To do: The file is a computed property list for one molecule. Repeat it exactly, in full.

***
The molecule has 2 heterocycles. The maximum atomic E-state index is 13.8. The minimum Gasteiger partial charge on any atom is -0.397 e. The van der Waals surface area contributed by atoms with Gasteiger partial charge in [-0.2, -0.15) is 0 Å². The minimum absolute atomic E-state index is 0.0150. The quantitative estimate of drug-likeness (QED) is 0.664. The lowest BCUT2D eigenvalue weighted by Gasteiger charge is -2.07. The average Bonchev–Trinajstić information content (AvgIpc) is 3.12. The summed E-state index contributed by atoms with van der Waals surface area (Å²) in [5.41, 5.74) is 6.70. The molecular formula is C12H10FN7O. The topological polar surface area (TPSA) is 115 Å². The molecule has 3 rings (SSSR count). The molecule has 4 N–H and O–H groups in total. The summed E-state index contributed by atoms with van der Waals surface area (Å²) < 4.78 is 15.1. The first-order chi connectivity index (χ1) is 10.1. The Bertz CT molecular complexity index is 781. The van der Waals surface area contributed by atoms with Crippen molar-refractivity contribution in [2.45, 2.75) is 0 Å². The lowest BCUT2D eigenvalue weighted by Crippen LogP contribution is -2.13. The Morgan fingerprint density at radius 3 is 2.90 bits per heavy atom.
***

The molecule has 2 heterocycles. The maximum atomic E-state index is 13.8. The minimum Gasteiger partial charge on any atom is -0.397 e. The van der Waals surface area contributed by atoms with Gasteiger partial charge in [-0.2, -0.15) is 0 Å². The minimum absolute atomic E-state index is 0.0150. The quantitative estimate of drug-likeness (QED) is 0.664. The lowest BCUT2D eigenvalue weighted by Gasteiger charge is -2.07. The average Bonchev–Trinajstić information content (AvgIpc) is 3.12. The summed E-state index contributed by atoms with van der Waals surface area (Å²) in [5.41, 5.74) is 6.70. The molecular formula is C12H10FN7O. The topological polar surface area (TPSA) is 115 Å². The molecule has 3 rings (SSSR count). The molecule has 4 N–H and O–H groups in total. The summed E-state index contributed by atoms with van der Waals surface area (Å²) < 4.78 is 15.1. The first-order chi connectivity index (χ1) is 10.1. The Bertz CT molecular complexity index is 781. The van der Waals surface area contributed by atoms with Crippen molar-refractivity contribution in [2.45, 2.75) is 0 Å². The lowest BCUT2D eigenvalue weighted by Crippen LogP contribution is -2.13. The Morgan fingerprint density at radius 3 is 2.90 bits per heavy atom.